Taylor et al v. Hawley Troxell Ennis & Hawley LLP et al, No. 1:2010cv00404 - Document 263 (D. Idaho 2017)

Court Description: MEMORANDUM DECISION AND ORDER (DKT. 241 ; DKT. 220 ) - NOW THERFORE IT IS HEREBY ORDERED: 1) Defendants Motion to Dismiss is DENIED in part and GRANTED in part; 2) Plaintiffs Motion for Relief is DENIED. Signed by Judge Candy W. Dale. (caused to be mailed to non Registered Participants at the addresses listed on the Notice of Electronic Filing (NEF) by (cjs)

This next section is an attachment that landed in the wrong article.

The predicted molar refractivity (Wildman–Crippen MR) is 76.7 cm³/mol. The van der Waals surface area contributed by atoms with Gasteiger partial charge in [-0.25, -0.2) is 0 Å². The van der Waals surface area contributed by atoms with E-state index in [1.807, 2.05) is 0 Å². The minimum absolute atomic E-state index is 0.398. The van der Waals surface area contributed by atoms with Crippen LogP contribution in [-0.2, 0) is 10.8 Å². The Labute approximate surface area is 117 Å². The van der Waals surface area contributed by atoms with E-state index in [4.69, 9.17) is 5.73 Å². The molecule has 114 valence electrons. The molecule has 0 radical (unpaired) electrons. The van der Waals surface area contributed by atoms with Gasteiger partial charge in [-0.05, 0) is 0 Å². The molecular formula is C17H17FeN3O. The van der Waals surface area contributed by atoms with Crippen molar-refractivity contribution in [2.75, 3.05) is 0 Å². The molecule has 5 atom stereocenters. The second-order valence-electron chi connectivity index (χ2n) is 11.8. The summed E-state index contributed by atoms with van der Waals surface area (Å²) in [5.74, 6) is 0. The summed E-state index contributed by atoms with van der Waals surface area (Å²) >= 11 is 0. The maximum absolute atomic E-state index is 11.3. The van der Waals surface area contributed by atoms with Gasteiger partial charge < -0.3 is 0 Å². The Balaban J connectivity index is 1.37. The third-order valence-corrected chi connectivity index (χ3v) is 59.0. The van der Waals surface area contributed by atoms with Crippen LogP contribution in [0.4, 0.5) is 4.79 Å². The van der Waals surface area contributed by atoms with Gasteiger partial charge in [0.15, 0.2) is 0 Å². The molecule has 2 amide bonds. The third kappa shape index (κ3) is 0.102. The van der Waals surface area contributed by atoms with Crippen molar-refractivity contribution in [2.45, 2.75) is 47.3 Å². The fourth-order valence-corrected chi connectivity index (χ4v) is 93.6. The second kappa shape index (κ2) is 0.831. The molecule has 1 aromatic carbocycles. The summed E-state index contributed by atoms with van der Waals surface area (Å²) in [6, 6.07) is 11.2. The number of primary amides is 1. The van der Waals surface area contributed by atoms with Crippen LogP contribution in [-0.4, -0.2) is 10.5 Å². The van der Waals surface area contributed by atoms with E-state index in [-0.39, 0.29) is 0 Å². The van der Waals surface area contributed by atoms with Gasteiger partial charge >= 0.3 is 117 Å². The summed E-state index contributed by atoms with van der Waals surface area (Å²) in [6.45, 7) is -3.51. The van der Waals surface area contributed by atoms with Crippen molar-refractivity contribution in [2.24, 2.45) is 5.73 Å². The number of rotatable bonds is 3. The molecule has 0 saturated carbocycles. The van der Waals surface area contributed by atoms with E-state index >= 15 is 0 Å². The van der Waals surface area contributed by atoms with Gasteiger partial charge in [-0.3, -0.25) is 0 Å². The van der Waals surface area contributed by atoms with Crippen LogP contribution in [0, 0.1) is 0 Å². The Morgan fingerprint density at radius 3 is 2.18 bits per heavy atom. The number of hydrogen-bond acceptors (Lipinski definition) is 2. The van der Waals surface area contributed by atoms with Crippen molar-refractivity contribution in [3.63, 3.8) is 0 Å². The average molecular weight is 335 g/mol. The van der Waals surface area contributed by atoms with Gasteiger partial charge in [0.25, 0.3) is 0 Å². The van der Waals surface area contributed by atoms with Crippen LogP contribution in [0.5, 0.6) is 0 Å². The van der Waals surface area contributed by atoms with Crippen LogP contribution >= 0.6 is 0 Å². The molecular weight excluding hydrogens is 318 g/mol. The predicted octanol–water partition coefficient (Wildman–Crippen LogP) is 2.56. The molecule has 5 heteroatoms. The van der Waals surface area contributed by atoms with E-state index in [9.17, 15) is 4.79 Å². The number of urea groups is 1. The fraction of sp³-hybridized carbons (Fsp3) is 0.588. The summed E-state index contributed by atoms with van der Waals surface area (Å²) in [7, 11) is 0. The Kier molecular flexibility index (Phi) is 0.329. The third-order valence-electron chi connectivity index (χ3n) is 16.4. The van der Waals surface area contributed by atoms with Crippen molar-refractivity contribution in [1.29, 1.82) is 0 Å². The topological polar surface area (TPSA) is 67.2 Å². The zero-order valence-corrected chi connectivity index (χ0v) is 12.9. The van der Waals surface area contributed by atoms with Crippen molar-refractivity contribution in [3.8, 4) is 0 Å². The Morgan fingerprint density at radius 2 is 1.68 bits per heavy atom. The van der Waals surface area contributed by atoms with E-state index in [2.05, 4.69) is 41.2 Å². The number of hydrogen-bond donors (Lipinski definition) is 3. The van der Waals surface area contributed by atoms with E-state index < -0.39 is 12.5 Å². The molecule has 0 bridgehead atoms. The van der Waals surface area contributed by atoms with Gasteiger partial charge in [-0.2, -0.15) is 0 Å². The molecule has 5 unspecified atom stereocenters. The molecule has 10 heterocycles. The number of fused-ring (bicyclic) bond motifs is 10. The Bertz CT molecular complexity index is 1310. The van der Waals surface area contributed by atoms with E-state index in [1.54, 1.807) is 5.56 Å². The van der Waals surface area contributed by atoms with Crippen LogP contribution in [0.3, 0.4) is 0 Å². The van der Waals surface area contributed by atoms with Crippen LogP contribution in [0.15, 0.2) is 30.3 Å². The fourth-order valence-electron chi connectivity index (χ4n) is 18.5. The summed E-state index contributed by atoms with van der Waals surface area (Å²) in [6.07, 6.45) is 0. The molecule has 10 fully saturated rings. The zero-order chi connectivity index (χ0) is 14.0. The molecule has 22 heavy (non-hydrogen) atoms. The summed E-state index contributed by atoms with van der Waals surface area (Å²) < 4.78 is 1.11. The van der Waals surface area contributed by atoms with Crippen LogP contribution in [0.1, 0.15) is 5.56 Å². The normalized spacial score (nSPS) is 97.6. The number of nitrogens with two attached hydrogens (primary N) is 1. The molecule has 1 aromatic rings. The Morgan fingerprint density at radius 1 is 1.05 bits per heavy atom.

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Taylor et al v. Hawley Troxell Ennis & Hawley LLP et al Doc. 263 UNITED STATES DISTRICT COURT FOR THE DISTRICT OF IDAHO DALE L. MIESEN, an individual who is a shareholder and who is also bringing this action on behalf of and/or in the right of AIA Services Corporation and its wholly owned subsidiary AIA Insurance, Inc., Case No. 1:10-cv-00404-CWD MEMORANDUM DECISION AND ORDER (DKT. 241; DKT. 220) Plaintiff, v. CONNIE TAYLOR HENDERSON, an individual; JOLEE K. DUCLOS, an individual; HAWLEY TROXELL ENNIS & HAWLEY LLP, an Idaho limited liability partnership; GARY D. BABBITT, an individual; D. JOHN ASHBY, an individual; RICHARD A. RILEY, an individual; MICHAEL W. CASHMAN SR., an individual; JAMES BECK, an individual; R. JOHN TAYLOR, an individual; CROP USA INSURANCE AGENCY, INC., an Idaho corporation; AIA SERVICES CORPORATION, an Idaho corporation; AIA INSURANCE, INC.; an Idaho corporation; CROP USA INSURANCE SERVICES, LLC; an Idaho limited liability company; and GEMCAP LENDING I, LLC, a Delaware limited liability company, Defendants. Dockets.Justia.com INTRODUCTION Pending before the Court are two related motions: Plaintiff Dale L. Miesen’s Motion for Relief under Federal Rules of Civil Procedure 12(d) and 56(d) (Dkt. 241), and Defendant Gem Cap I, LLC’s Motion to Dismiss Third Amended Complaint pursuant to Federal Rule of Civil Procedure 12(b)(6) for failure to state a claim upon which relief may be granted. (Dkt. 220.) The motions are ripe for the Court’s consideration. All parties have consented to the jurisdiction of a United States Magistrate Judge pursuant to 20 U.S.C. § 636(c). (Dkt. 260.) The parties filed responsive briefing, and the Court conducted a hearing on September 6, 2017, at which the parties appeared and presented their arguments. After carefully considering the parties’ written memoranda, relevant case law, and the parties’ arguments, for the reasons that follow, the Court will deny Plaintiff’s motion for relief and will grant in part and deny in part Defendant’s motion to dismiss. PROCEDURAL AND FACTUAL BACKGROUND The original complaint in this matter was filed on August 11, 2010. (Dkt. 1.) Donna J. Taylor and Dale L. Miesen filed the suit on behalf of themselves and the other shareholders of AIA Services, Inc., and its wholly-owned subsidiary, AIA Insurance (together “AIA entities”). Taylor was later removed from the lawsuit because her citizenship destroyed complete diversity as required by 28 U.S.C. § 1332—enabling this Court to continue to exercise subject matter jurisdiction. MEMORANDUM DECISION AND ORDER – 1 The complaint was filed against numerous managers and directors of the AIA entities (herein “AIA controlling defendants”), the AIA entities, and other individuals and entities. GemCap I, LLC (GemCap) first entered this lawsuit by filing a motion to intervene on July 18, 2016. (Dkt. 14.) The intervention was for a sole purpose—to seal a settlement agreement to which GemCap was a party that was attached as an exhibit to a declaration filed by Miesen’s attorney. (Dkt. 128.)1 GemCap was added as a party on April 24, 2017, with Miesen’s filing of the Third Amended Complaint. (Dkt. 211.) GemCap’s inclusion in this long-running controversy stems from a $10 million line of credit it extended to Defendant CropUSA Insurance Agency Inc., and its whollyowned subsidiary, Defendant CropUSA Insurance Services, LLC (together “CropUSA entities”). Security for the line of credit was provided by the AIA entities. GemCap and the AIA entities entered into two loan guarantees related to the line of credit. The first—November 23, 2011, secured a lesser portion of the line of credit, and the second—October 1, 2012, secured the entire $10 million. In this suit, Miesen claims these two loan agreements were not authorized as required by the AIA entities’ governing documents. (Dkt. 211 at 37.) According to the Third Amended Complaint, GemCap recorded its associated security interest in the AIA entities on December 20, 1 Exhibit B to the Declaration of Roderick C. Bond Re: Court’s Order to Meet and Confer, filed April 26, 2016. MEMORANDUM DECISION AND ORDER – 2 2012, by filing a UCC financing statement with the Idaho Secretary of State. 2 Although the existence and validity of the UCC financing statement is not disputed, Miesen claims the AIA minority shareholders were not notified of this filing, and as with the two loan agreements, it was not authorized. (Dkt. 211 at 37.) In turn, GemCap alleges the filing of the financing statement was itself sufficient to put the AIA minority shareholders on notice of the guarantee agreements. The CropUSA entities defaulted on their loan payments, and on July 30, 2013, GemCap filed a lawsuit in federal court in California to collect on the loan guarantee agreements. GemCap Lending I, LLC v. CropUSA Ins. Agency, Inc., No. 2:13-cv-05504SJO-MAN (C.D. Cal.) (herein “GemCap lawsuit”). The action was terminated when the parties, including GemCap and several other entities and persons also party to this litigation, entered into a settlement agreement (herein “Settlement Agreement”) regarding the loan guarantees. The determination of when the AIA minority shareholders knew about the loan guarantees and the Settlement Agreement between the AIA entities and GemCap is of key importance to the motions before the Court. 2 The Third Amended Complaint quotes the statement, which stated the AIA entities pledged, “[a]ll of each of Debtor’s right, title and interest, whether now existing or hereafter acquired, in and to all assets of such Debtor, wherever located, whether tangible or intangible, and the proceeds and products therefor.” (Dkt. 211 at 37.) MEMORANDUM DECISION AND ORDER – 3 It is clear the AIA Services minority shareholders learned about the GemCap lawsuit soon after its filing in California. At the September 6, 2017 hearing on these motions, Miesen’s attorney confirmed that certain AIA minority shareholders knew about the GemCap lawsuit by August of 2013. The minority shareholders also learned about the Settlement Agreement prior to its execution. As set forth in the Third Amended Complaint, the shareholders communicated to GemCap that the guarantees and proposed Settlement Agreement “were unauthorized [by the shareholders] and illegal and that AIA was not being properly operated.” (Dkt. 211 at 39.) The Settlement Agreement has an effective date of September 15, 2014. However, according to the Third Amended Complaint, the contents of the Settlement Agreement show it was finalized after the effective date and likely executed on or around January 9, 2015. In the Third Amended Complaint, Miesen asserts the following primary claims against GemCap: that GemCap aided and abetted the AIA controlling Defendants in breaching their fiduciary duties (Count 2); that GemCap aided and abetted the AIA controlling Defendants to commit fraud (Count 5); and that GemCap violated the Idaho Consumer Protection Act (ICPA) by entering into the two loan guarantees and the Settlement Agreement (Count 10). Miesen asserts two derivative claims: declaratory judgment that the guarantees and Settlement Agreement were not lawful (Count 7); and MEMORANDUM DECISION AND ORDER – 4 statutory relief under Title 30, Chapter 29, Section 304 of the Idaho Code (Count 8).3 This code section allows shareholders to challenge a corporation’s alleged ultra vires acts, and if successful, provides shareholders a right to enjoin or reverse the acts and collect damages. Idaho Code § 30-29-304(1)(a). GemCap filed the instant motion to dismiss all of Miesen’s claims, arguing Counts 2, 5, and 10 are barred by the applicable statutes of limitation, and as derivative claims, Counts 7 and 8 should be dismissed on the same bases. STANDARDS OF LAW 1. Motion to Dismiss A motion to dismiss made pursuant to Federal Rule of Civil Procedure 12(b)(6) tests the sufficiency of a party’s claim for relief. A 12(b)(6) motion may be based on the expiration of the applicable statute of limitations period for the claims asserted in the complaint. Review of the merits of the 12(b)(6) motion is limited to the face of the complaint. A court’s inquiry is whether the allegations in the pleading are sufficiently set forth. The plaintiff need only present a “short and plain statement of the claim” that shows the plaintiff is entitled to relief and that provides the defendant with fair notice of the grounds for the claim. Bell Atlantic Corp. v. Twombly, 550 U.S. 544, 555 (2007); Fed. R. Civ. P. 8(a)(2). 3 Previously codified as Idaho Code § 30-1-304. MEMORANDUM DECISION AND ORDER – 5 Upon review of a complaint pursuant to a Rule 12(b)(6) motion, a court must accept all non-conclusory factual allegations as true. Ashcroft v. Iqbal, 556 U.S. 662 (2009). And a court must draw all reasonable inferences in favor of the plaintiff. Mohamed v. Jeppsen Dataplan, Inc., 579 F.3d 943, 949 (9th Cir. 2009). 2. Materials Outside the Pleadings; Motions to Take Judicial Notice If either party submits materials outside the pleadings in support of or in opposition to a Rule 12(b)(6) motion to dismiss, and a court relies on those materials, the motion to dismiss must be converted to a motion for summary judgment Fed. R. Civ. P. 12(d) and 56(c)(2); Anderson v. Angelon, 86 F. 3d 932, 934 (9th Cir. 1996); Ross v. Ada County, 730 F. Supp. 2d 1237, 1244 (D. Idaho 2010). However, a court may take judicial notice of certain documents and facts without converting the motion. Examples of taking judicial notice include noting that a document was signed by a particular person or on a particular date, or that a hearing simply took place. Lee v. City of Los Angeles, 250 F.3d 668, 689 (9th Cir. 2001); Fed. R. Evid. 201(b). And a court may also consider documents “whose contents are alleged in a complaint and whose authenticity no party questions, but which are not physically attached to the pleading.” Branch v. Tunnell, 14 F.3d 449, 454 (9th Cir.1994); See also Biondo v. Kootenai Hosp. Dist., No. 1:17-CV-00039-BLW, 2017 WL 2198186, at *2 (D. Idaho May 18, 2017). MEMORANDUM DECISION AND ORDER – 6 Finally, a court may take judicial notice of documents that are submitted as part of the complaint, or documents that are not physically attached to the complaint but that the complaint “necessarily relies” on, so long as their authenticity is not contested. Lazy Y. Ranch, Ltd. v. Wiggins, No. CV 06 340 S MHW, 2007 WL 1381805, at *5 (D. Idaho Mar. 13, 2007), aff'd sub nom. Lazy Y Ranch Ltd. v. Behrens, 546 F.3d 580 (9th Cir. 2008) (citing Lee, 250 F.3d at 688).4 3. Statutes of Limitation When a court has subject matter jurisdiction over state law claims based on diversity jurisdiction, a court must apply state law to any substantive issue. 28 U.S.C. §1332; Erie R.R. v. Tompkins, 304 U.S. 64 (1938). Although statutes of limitation are ordinarily considered procedural, in diversity actions they are considered substantive when outcome-determinative. Guaranty Trust Co. v. York, 326 U.S. 99 (1945). According to Idaho law, civil actions must be commenced within periods prescribed by the Idaho Code except when a specific statute of limitation period is established by another statute. Idaho Code § 5-201. A Court will apply Idaho’s four-year “catch-all” when no statute of limitation period is specified or otherwise established. Idaho Code § 5-244. 4 In this matter, the Court is not taking judicial notice of any of the documents submitted by either party in relation to GemCap’s motion to dismiss. Although the Court references the UCC financing statement and its contents, such information is expressly set forth in the complaint. The Court includes this recitation of the law for clarity as the parties did submit outside materials and the issue has been directly raised by Miesen’s present motion for relief. MEMORANDUM DECISION AND ORDER – 7 When multiple claims are set forth in a complaint, a court must separately examine the claims to determine the statute of limitations for each claim. Barnett v. Aetna Life Ins. Co., 580 P.2d 849, 852 (Idaho 1978). Therefore, for the Court to rule on GemCap’s motion to dismiss, the Court must determine the applicable statute of limitations for each of the asserted claims and determine the accrual date for the applicable statutes of limitation. The Court measures the accrual date against the date the statutes of limitation tolled to determine whether the applicable period has expired. A. Determining when the Action Commenced – Tolling Date Miesen and GemCap dispute the date the action against GemCap “commenced” under Idaho law and effectively tolled the statute of limitation periods. Miesen argues the action commenced on October 31, 2016, when he filed his Motion for Leave to Amend the Second Amended Complaint. (Dkt. 180.) Miesen cites Terra-West, Inc. v. Idaho Mutual Trust, LLC, where the Idaho Supreme Court found, for purposes of Idaho’s mechanic’s lien statute, the action commenced when the plaintiff filed its motion for leave to amend. 247 P.3d 620 (Idaho 2010). Conversely, GemCap argues the action commenced when Miesen filed the Third Amended Complaint. (Dkt. 211.) GemCap cites English v. Taylor, where the Idaho MEMORANDUM DECISION AND ORDER – 8 Supreme Court interpreted Idaho Rule of Civil Procedure 3(a)5 and held that, “in the context of amended complaints that seek to add new parties to an existing cause of action, it is the filing of the amended complaint itself that commences the proceedings against the new parties….” 378 P.3d 1036, 1044 (Idaho 2016), reh'g denied (Sept. 13, 2016). The parties are correct that state law applies to determine when a diversity action commences for purposes of tolling the state statute of limitations. Walter v. Armco Steel Corp., 446 U.S. 740, 750-53 (1980). However, contrary to Miesen’s argument, the application of Terra-West’s holding has been expressly limited to the question of when proceedings are commenced under Idaho’s mechanics lien statute against existing parties to the action. DaPron v. Verska, No. 1:12-CV-00246-EJL, 2013 WL 959335, at *3 (D. Idaho Mar. 12, 2013); English, 378 P.3d 1036 at 1043. In English, unlike Terra-West, the party added through the amended complaint was a new party being brought into the action for the first time English, 378 P.3d 1036 at 1044. The Idaho Supreme Court likened adding a completely new party to an existing action to filing a third party complaint. Id. The Idaho Supreme Court cited Griggs v. 5 Idaho Rule of Civil Procedure 3(a) was amended May 5, 2017, effective July 1, 2017. The old rule read: “[a] civil action is commenced by the filing of a complaint petition or application with the court.” The amendment changed the text of 3(a) and moved a very similar, yet different provision to 3(b). Those sections currently read: “(a) Form of Action. There is one form of action to be known as “civil action”. [sic] (b) Filing of Action. A civil action must be commenced by filing a complaint, petition or application with the court.” The difference between the old 3(a) and the new 3(b) is that the “is” was replaced with a “must.” However, this revision does not undermine the Idaho Supreme Court’s holding in English. MEMORANDUM DECISION AND ORDER – 9 Nash, which held that, for purposes of third-party complaints, it is the filing of the amended complaint that commences proceedings. 775 P.2d 120 (Idaho 1989). The Idaho Supreme Court noted that, because the amendment in Terra-West involved adding a new claim against a pre-existing party, the same concerns of notice were not implicated as were involved in English where the amendment added a new party. Despite using notice to further distinguish Terra-West, the rule was clearly set forth: “[I]n the context of amended complaints that seek to add new parties to an existing cause of action, it is the filing of the amended complaint itself that commences proceedings against the new parties, not the filing of the motion to amend” (emphasis in original). English, 378 P.3d 1036 at 1043. Although the concerns about notice that were present in English are arguably not present here because GemCap inserted itself into the controversy on July 18, 2016, by its own motion to intervene (Dkt. 141), the English rule does not hinge on an analysis of whether the party to be added had sufficient notice. GemCap’s motion was specifically limited to intervening for the purpose of sealing the Settlement Agreement, which had been included as unsealed Exhibit B to the Declaration of Roderick C. Bond Re: Court’s Order to Meet and Confer. (Dkt. 128.) Procedurally, GemCap was a new defendant once Meisen filed the Third Amended Complaint. Thus, for purposes of this analysis, the statutes of limitation as to MEMORANDUM DECISION AND ORDER – 10 the claims asserted against GemCap were tolled with the filing of the Third Amended Complaint on April 24, 2017. B. Determining and Applying the Statutes of Limitation To determine whether the statutes of limitation as to each claim asserted against GemCap accrued on or before the tolling date of April 24, 2017, the Court will rely solely on facts asserted by Miesen in the Third Amended Complaint. These facts are identified in the following analysis. Although the parties did introduce outside materials to support their respective motions and arguments, the Court did not rely on the outside materials; thus, the motion to dismiss need not be converted to a motion for summary judgment. Further, although the date the Settlement Agreement was signed is not clearly established in the Third Amended Complaint, the Court may rely on the facts as asserted by Miesen in the Third Amended Complaint that: (a) it had an effective date of September 15, 2014, and (b) was executed on or around January 9, 2015. The date a cause of action accrues can be a question of law, a question of fact, or both. See Hayden Lake Fire Prot. Dist. v. Alcorn, 404, 111 P.3d 73, 89 (Idaho 2005) (overruled on other grounds by Farber v. Idaho State Ins. Fund, 272 P.3d 467 (Idaho 2012)). When there is a disputed issue of fact regarding when a cause of action accrues, further discovery is necessary to resolve the issue. See id. MEMORANDUM DECISION AND ORDER – 11 i. The Aiding and Abetting Breach of Fiduciary Duty Claim Breach of fiduciary duty claims, thus aiding and abetting breach of fiduciary duty claims, are subject to a four-year statute of limitations. Idaho Code § 5-224; Adair v. Radobenko, No. CV 2002-2952, 2004 WL 2750851, at *2 (Idaho Dist. Ct. Sept. 8, 2004). If the alleged breach of fiduciary duty is based on actions related to a contract or agreement, the statute of limitations begins to accrue when the aggrieved party knew or should have known of the breach (the “discovery rule”). DBSI/TRI v. Bender, 948 P.2d 151 (Idaho 1997). If the alleged breach of fiduciary duty is based on a tort such as fraud, the statute of limitations begins to accrue upon the first tortious act. Jones v. Runft, Leroy, Coffin & Matthews, Chtd., 837 P.2d 861 (Idaho 1994); Adair v. Radobenko at *4 (explaining the differing standards the Idaho Supreme Court has defined for contract-based and fraudbased breach of fiduciary duty claims). Here, Miesen alleges GemCap aided and abetted the AIA controlling defendants’ breaches of fiduciary duty because GemCap knew the AIA controlling defendants’ acts constituted such breaches, they substantially participated in such breaches, and did not disapprove, seek to disclose or seek to prevent such breaches, and they assisted in the concealment of such breaches from the AIA minority shareholders. (Dkt. 211 at 60.) Miesen alleges GemCap knew or should have known the AIA controlling defendants had breached their fiduciary duties when GemCap entered into the guarantees, MEMORANDUM DECISION AND ORDER – 12 and Settlement Agreement. (Id. at 35-6.) However, Miesen alleges the AIA minority shareholders were not notified of either the loan agreements, nor the Settlement Agreement, until August of 2016—rendering them unable to bring a claim against GemCap until that date. (Dkt. 211 at 41.) Conversely, GemCap argues the AIA minority shareholders knew or should have known of the loan guarantees as of the date each guarantee was entered into, as shareholders have a right to inspect the business records of a corporation. In the alternative, GemCap argues the AIA minority shareholders were on notice of the loan guarantees when GemCap filed the UCC financing statement with the Idaho Secretary of State on December 20, 2012. GemCap argues the discovery rule should not apply in this case and that the filing of the UCC financing statement was enough to put the AIA minority shareholders on notice of the two loan guarantees. In support of its argument, GemCap cites a case where the Idaho Supreme Court found that the discovery rule did not apply to public governmental information. Hayden Lake Fire Prot. Dist. v. Alcorn, 404, 111 P.3d 73, 89 (Idaho 2005) (overruled on other grounds by Farber v. Idaho State Ins. Fund, 272 P.3d 467 (Idaho 2012)). In Hayden, the controversy surrounded certain real estate investments the Idaho State Insurance Fund made with the State of Idaho. Id. at 76. Each of the investments was approved by the Ada County District Court. Id. at 89. The Idaho Supreme Court found that the discovery rule for breach of contract claims did not apply MEMORANDUM DECISION AND ORDER – 13 where each real estate transaction was publically approved and where there were open public records of such approvals. Id. at 90. GemCap equates the reasoning in Hayden with another decision by the Idaho Supreme Court, Chapin v. Stewart, 230 P.2d 998 (Idaho 1951). In Chapin, the Idaho Supreme Court noted, “[t]he general rule in this jurisdiction is that the recording of an instrument affecting the title to real property constitutes constructive notice to all parties interested, of the contents, and the estate claimed thereby.” Id. at 1000. The issue in Chapin concerned whether the statute of limitations had run regarding property that had been adversely possessed. The court found it did not matter that the heirs had no actual knowledge of the adverse possession, because “they had the means of acquiring that knowledge, as the deed conveying the title … was of record during all that time in the office of the county recorder of Ada county, where said lots were situated.” Id. at 1001. However, the year after Chapin was decided, the Idaho Supreme Court softened the line when it came to those protected by a fiduciary relationship. Gerlach v. Schultz, 244 P.2d 1095 (Idaho 1952). In such cases, “there is no reason to anticipate unfaithfulness on the part of one who stands in a fiduciary relationship and when this is so the obligation to search records is relaxed.” Id. at 1099. Given Gerlach, it is unlikely the minority shareholders had an affirmative duty to search public records, such as UCC financing statement records, to see if the company they were invested in breached its fiduciary duties. As in Gerlach, there “was no reason MEMORANDUM DECISION AND ORDER – 14 to anticipate unfaithfulness.” Thus the theory that the UCC financing statement –filed by GemCap and not AIA– could serve as constructive notice of the AIA controlling defendants’ breach of fiduciary duty is unfounded. Therefore, if the filing of the UCC financing statement is insufficient to show the AIA minority shareholders knew or should have known of the alleged breach of fiduciary duty in connection with the loan guarantees, the Court must determine if there are other facts alleged in the Third Amended Complaint that clearly demonstrate a date the minority shareholders knew or should have known such facts. Miesen alleges that, “[a]fter certain AIA Services’ shareholders learned of the GemCap lawsuit in California, GemCap was advised that AIA Guarantees and the Settlement Agreements6 were unauthorized and illegal and that AIA was not being properly operated.” (Dkt. 211 at 39.) This fact was affirmed by Miesen’s counsel during the September 6, 2017 hearing on these motions. Therefore, the statute of limitations likely started running sometime in August of 2013, when the aggrieved party, the AIA minority shareholders, knew or should have known of the breach of fiduciary duty because of their knowledge of the GemCap lawsuit. Applying the four-year period, the statute of limitations likely expired in August of 2017. Thus, any claims related to aiding and abetting breach of fiduciary duty that are 6 The Third Amended Complaint suggests there may have been more than one settlement agreement. (Dkt. 211.) MEMORANDUM DECISION AND ORDER – 15 connected to breach of contract or agreement did not expire prior to April 24, 2017, when the Third Amended Complaint was filed. Finally, given the facts above, it is clear that the first allegedly tortious act occurred when GemCap entered into loan guarantee one on November 23, 2011. Therefore, the statute of limitations on any tort-based aiding and abetting breach of fiduciary duty claims expired on or around November 23, 2015. ii. The Aiding and Abetting Fraud Claim Fraud claims, and thus aiding and abetting fraud claims, are subject to a three-year statute of limitations. Idaho Code § 5-218(4). The period begins to accrue when the aggrieved party discovers facts constituting the fraud (the “discovery rule”). As outlined above, at the very latest, the minority shareholders discovered facts constituting the alleged fraudulent concealment of the loan guarantees shortly after GemCap filed its lawsuit – in August of 2013. Therefore, the statute of limitations on the aiding and abetting fraud claim expired in August of 2016. iii. The Idaho Consumer Protection Act Claim Idaho Consumer Protection Act (ICPA) claims are subject to a two-year statute of limitations after the cause of action accrues. Idaho Code § 48-619. The cause of action accrues when the alleged act in violation of the ICPA occurred. Here, the alleged act in violation of the ICPA was GemCap entering into the Settlement Agreement with the AIA entities and others. (Dkt. 211 at 73.) The Settlement MEMORANDUM DECISION AND ORDER – 16 Agreement has an effective date of September 15, 2014. Miesen alleges it was not signed until around January 9, 2015. However, using either date, it is clear the statute of limitations on the ICPA claim expired prior to the filing of the Third Amended Complaint on April 24, 2017. iv. The Statutory Relief Claim Section 29-304 of Title 30 of the Idaho Code does not specify a statute of limitations. Therefore, as with other claims without specified statutes of limitations, these claims are subject to Idaho’s four-year catch all statute of limitations; or, following the rules regarding derivative claims, subject to the statute of limitations period for the type of act at the heart of the claim. In this instance, it is arguable that the heart of this claim against GemCap is either related to aiding and abetting breach of fiduciary duty—subject to a four-year statute of limitations—or to aiding and abetting fraud—subject to a threeyear statute of limitations. Under this claim, Miesen asks the Court to set aside the guarantees, the Settlement Agreement, or both as ultra vires acts. Therefore, the relevant dates are the dates each of these documents were effective or executed: November 24, 2011, for loan guarantee one; October 1, 2012, for loan guarantee two; and, either September 15, 2014, or January 9, 2015, for the Settlement Agreement. As to the Settlement Agreement, it is clear that the statute of limitations did not run by April 24, 2017, using either date and under either a three-year or four-year timeframe. MEMORANDUM DECISION AND ORDER – 17 However, under either potential timeframe, it is also clear the statute of limitations has run for Miesen’s statutory relief-based claims related to loan guarantee one and loan guarantee two. v. The Request for Declaratory Relief The code section authorizing and governing declaratory judgments does not specify a statute of limitations. Idaho Code § 10-1200. Therefore, as above, the statute of limitations is either the four-year catch-all or that of the act that is the heart of the request for relief. See Guzman v. Piercy, 318 P.3d 918, 930-32 (Idaho 2014). Miesen seeks to have the loan guarantee agreements and Settlement Agreement declared void as unlawful. The heart of the claim is that GemCap knew or should have known the AIA controlling Defendants did not have authority to enter into the guarantees or Settlement Agreement. These requests for declaratory judgment logically flow from the aiding and abetting of breach of fiduciary duty claim and the aiding and abetting fraud claim. The statutes of limitation for declaratory relief follow those set forth above for each type of relief requested. Therefore, requests for declaratory relief regarding breach of fiduciary duty under the discovery rule have not expired; and requests for declaratory relief regarding breach of fiduciary duty related to fraud have expired and are time-barred. MEMORANDUM DECISION AND ORDER – 18 CONCLUSION In sum, the following claims accrued prior to April 24, 2017, and are hereby dismissed as to GemCap: aiding and abetting breaches of fiduciary duty as related to torts such as fraud; aiding and abetting fraud; Idaho Consumer Protection Act claims; and Statutory relief under Idaho Code § 30-29-304 for alleged ultra vires acts related to loan guarantee one and loan guarantee two. The following claims are likely not time-barred—aiding and abetting breaches of fiduciary duties as related to contract-based claims; statutory relief pursuant to Idaho Code § 30-29-304 for alleged ultra vires acts related to the Settlement Agreement; and declaratory judgment as to any claims not time-barred. If GemCap discovers facts that contradict the allegations in the Third Amended Complaint regarding when the minority shareholders first knew, or should have known, about the allegedly unauthorized loan guarantees between GemCap and the AIA entities in November 23, 2011, and October 1, 2012, GemCap may file the appropriate motion and supporting materials for the Court to reconsider whether the aiding and abetting breach of fiduciary duty claim is time-barred. ORDER NOW THERFORE IT IS HEREBY ORDERED: 1) Defendant’s Motion to Dismiss is DENIED in part and GRANTED in part; 2) Plaintiff’s Motion for Relief is DENIED. September 26, 2017 MEMORANDUM DECISION AND ORDER – 19